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The Oxford movement, religious movement begun in 1833 by Anglican clergymen at the Univ. of Oxford to renew the Church of England by reviving certain Roman Catholic doctrines and rituals. This attempt to stir the Established Church into new life arose among a group of spiritual leaders in Oriel College, Oxford. Prominent among them were John Henry Newman, John Keble, Richard Hurrell Froude, Charles Marriott, Edward Bouverie Pusey and Richard William Church. The Oxford movement has exerted a great influence, doctrinally, spiritually, and liturgically not only on the Church of England but also throughout the Anglican Communion.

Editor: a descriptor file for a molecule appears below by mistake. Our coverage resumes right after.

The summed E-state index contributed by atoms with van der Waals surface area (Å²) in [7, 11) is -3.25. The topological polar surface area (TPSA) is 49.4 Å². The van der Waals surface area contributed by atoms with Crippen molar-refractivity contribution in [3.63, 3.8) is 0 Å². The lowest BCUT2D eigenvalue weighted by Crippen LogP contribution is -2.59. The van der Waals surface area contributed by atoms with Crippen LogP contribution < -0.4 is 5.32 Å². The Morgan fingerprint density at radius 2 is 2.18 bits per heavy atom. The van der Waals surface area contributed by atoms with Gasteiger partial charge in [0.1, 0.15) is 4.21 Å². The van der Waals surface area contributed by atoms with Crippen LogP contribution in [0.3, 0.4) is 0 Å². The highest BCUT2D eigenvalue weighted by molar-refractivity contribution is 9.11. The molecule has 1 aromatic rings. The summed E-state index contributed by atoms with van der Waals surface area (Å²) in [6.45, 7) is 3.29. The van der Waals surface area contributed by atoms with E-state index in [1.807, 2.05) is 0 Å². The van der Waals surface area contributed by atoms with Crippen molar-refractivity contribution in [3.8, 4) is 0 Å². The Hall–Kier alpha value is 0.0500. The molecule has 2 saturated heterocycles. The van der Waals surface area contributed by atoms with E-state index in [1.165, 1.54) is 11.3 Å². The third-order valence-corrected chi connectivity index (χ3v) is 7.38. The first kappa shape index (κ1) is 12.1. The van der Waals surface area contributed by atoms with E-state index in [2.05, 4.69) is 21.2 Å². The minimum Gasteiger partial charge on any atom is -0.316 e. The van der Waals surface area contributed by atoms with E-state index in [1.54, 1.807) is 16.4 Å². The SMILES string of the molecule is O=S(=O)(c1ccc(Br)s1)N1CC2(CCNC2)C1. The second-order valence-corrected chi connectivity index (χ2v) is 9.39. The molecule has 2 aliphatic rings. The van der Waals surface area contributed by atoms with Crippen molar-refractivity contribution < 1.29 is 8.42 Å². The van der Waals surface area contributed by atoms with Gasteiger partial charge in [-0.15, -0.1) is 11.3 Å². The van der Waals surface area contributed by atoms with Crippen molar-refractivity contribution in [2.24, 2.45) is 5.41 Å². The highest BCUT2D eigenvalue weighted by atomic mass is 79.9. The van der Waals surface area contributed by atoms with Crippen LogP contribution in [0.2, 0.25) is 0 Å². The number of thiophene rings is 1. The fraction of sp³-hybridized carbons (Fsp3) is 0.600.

The Hadleigh Conference met in late July 1833 at Hadleigh in Suffolk, where Hugh James Rose was Rector. The conference held in the Deanery Tower led to agreement over the principles of the new movement: to proclaim the doctrine of the apostolic succession; the belief that it was sinful to give the laity a say in church affairs the need to make the Church more popular and, to protest against any attempts to disestablish the Anglican Church.